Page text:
by Curt Kovener
(This is an encore column from the Curt Comments archives.)
This column for post Memorial Day weekend is being written from the woodland wilderness. Many of these meanderings are inspired here, but this one for this time seems particularly appropriate.
It seems we rarely have light rains anymore. When it falls, it falls in five-gallon bucketfuls. But the upside is that when the precipitation is over, it is truly peaceful to be listening to the creek babble below the back deck and the various woodland birds engaged in some competitive songfest. The woodland symphony is soothing to the soul.
I was fortunate and privileged to purchase this woodland retreat over two decades ago from the widow of Marvin Meyer, a man I never met but over the years have gotten to know.
Marvin was a building contractor who in the mid-1970s, while I was occupied with college classes, he carved out a lake site, built a home and outbuildings in the forested hills and valleys in the middle of Hoosier National Forest of northwest Jackson County.
Over the years and multiple remodeling projects, I have discovered how Marvin left his mark on the place. I suspect he was an independent and possibly cantankerous sort. Maybe that is why I feel some kindred spirit.
In renovating the bathroom, bedrooms and living room over the years, I have found some peculiarities of different wood and construction technique and would inquire not expecting an answer “What were you doing here, Marvin?”
I suspicion he was a bit of a tightwad as some framing and rafters showed signs of being used lumber recycled into his home. I suspect that much of this abode was built using leftover lumber from his other contractor building projects. But there is nothing wrong with being frugal as it is yet another reason I feel a connection with the builder.
Some years back while cleaning our some shelves left in the basement, I came across a note pad and a flat contractor’s pencil. Both were imprinted “Marvin Meyer – Building Contractor – Freetown, Indiana”. I have put them up for safekeeping and a historical memento of significance probably only to me. It was a gift offered up, I suppose much like the Native American arrowheads and spearpoints I have found at the woodland wilderness.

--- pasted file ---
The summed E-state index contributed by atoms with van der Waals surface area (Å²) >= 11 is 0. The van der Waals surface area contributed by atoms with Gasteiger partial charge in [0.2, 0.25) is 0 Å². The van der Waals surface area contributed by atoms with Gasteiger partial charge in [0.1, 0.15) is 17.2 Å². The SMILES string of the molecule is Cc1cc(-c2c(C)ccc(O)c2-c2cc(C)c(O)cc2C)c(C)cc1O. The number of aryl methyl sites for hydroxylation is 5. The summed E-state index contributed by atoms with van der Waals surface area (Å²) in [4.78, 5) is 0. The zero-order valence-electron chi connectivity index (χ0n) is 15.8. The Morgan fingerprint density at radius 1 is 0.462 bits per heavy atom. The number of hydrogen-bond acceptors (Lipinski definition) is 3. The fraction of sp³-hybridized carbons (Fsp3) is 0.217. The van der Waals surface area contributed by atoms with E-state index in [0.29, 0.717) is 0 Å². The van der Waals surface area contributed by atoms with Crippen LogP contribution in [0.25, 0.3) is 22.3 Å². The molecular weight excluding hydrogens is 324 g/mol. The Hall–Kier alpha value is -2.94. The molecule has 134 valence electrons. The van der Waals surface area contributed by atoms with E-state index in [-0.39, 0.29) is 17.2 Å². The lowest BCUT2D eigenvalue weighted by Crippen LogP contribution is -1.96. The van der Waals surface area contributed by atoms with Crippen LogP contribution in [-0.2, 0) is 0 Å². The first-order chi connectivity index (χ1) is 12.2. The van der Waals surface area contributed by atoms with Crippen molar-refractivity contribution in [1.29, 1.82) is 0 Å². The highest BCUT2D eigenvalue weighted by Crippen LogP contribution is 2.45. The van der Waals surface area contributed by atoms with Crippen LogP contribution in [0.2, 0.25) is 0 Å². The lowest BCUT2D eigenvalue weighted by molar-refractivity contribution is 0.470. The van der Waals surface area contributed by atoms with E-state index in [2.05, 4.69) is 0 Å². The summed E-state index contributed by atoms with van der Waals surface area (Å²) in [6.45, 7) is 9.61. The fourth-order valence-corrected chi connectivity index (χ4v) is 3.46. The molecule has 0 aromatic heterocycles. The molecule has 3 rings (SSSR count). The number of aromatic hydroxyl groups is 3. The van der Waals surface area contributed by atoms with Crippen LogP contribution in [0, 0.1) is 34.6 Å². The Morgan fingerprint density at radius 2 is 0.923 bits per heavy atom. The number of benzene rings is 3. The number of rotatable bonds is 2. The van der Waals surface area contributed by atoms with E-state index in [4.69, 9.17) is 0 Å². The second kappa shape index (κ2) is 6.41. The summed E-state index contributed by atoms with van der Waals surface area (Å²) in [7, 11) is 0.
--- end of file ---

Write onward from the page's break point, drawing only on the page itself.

I’ve often marveled at Marvin’s sense of adventure and courage to clear then construct a half-mile driveway through the woods to build a house in the secluded, hilly acreage. Some of the base material used in the gravel drive was used brick from a building demolition. There’s our kindred reuse, recycle, tightwad attribute again.
While he undoubtedly spent quite a bit of time developing this place of solitude, he didn’t get to enjoy it.
I was told that he was putting the final touches on the home when he ran out of some finish nails. He straddled his motorcycle and made his way toward Seymour.
In a particularly hilly area of State Road 258, as a group of bicyclists pedaled west, a car pulled out to pass the group and right into the path of Marvin’s motorcycle. He was killed instantly.
Recently I did what I had long wanted to do: I sought out and found the woodland retreat’s constructor’s resting place.
The stone says simply: Marvin Meyer 1933-1977. As I stood at his grave, I introduced myself and added “though you probably already know me from some of my earlier conversations.”
by Curt Kovener